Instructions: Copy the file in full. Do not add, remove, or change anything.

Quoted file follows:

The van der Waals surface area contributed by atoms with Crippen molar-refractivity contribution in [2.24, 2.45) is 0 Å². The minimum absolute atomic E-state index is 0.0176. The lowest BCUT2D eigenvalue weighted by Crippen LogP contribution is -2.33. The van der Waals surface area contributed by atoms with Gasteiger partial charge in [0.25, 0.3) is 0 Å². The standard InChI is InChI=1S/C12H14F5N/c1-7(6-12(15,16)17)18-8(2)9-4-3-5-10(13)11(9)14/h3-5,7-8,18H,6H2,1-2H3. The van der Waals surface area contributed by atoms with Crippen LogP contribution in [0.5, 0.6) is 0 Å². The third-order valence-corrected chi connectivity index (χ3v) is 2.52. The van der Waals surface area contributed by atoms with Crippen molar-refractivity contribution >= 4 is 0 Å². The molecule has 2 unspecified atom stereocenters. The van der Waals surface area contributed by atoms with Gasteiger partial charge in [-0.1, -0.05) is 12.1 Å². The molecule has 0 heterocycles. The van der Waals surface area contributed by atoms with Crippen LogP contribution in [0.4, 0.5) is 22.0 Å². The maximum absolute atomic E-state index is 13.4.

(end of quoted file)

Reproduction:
The van der Waals surface area contributed by atoms with Crippen molar-refractivity contribution in [2.24, 2.45) is 0 Å². The minimum absolute atomic E-state index is 0.0176. The lowest BCUT2D eigenvalue weighted by Crippen LogP contribution is -2.33. The van der Waals surface area contributed by atoms with Gasteiger partial charge in [0.25, 0.3) is 0 Å². The standard InChI is InChI=1S/C12H14F5N/c1-7(6-12(15,16)17)18-8(2)9-4-3-5-10(13)11(9)14/h3-5,7-8,18H,6H2,1-2H3. The van der Waals surface area contributed by atoms with Crippen LogP contribution in [0.5, 0.6) is 0 Å². The third-order valence-corrected chi connectivity index (χ3v) is 2.52. The van der Waals surface area contributed by atoms with Crippen molar-refractivity contribution >= 4 is 0 Å². The molecule has 2 unspecified atom stereocenters. The van der Waals surface area contributed by atoms with Gasteiger partial charge in [-0.1, -0.05) is 12.1 Å². The molecule has 0 heterocycles. The van der Waals surface area contributed by atoms with Crippen LogP contribution in [0.4, 0.5) is 22.0 Å². The maximum absolute atomic E-state index is 13.4.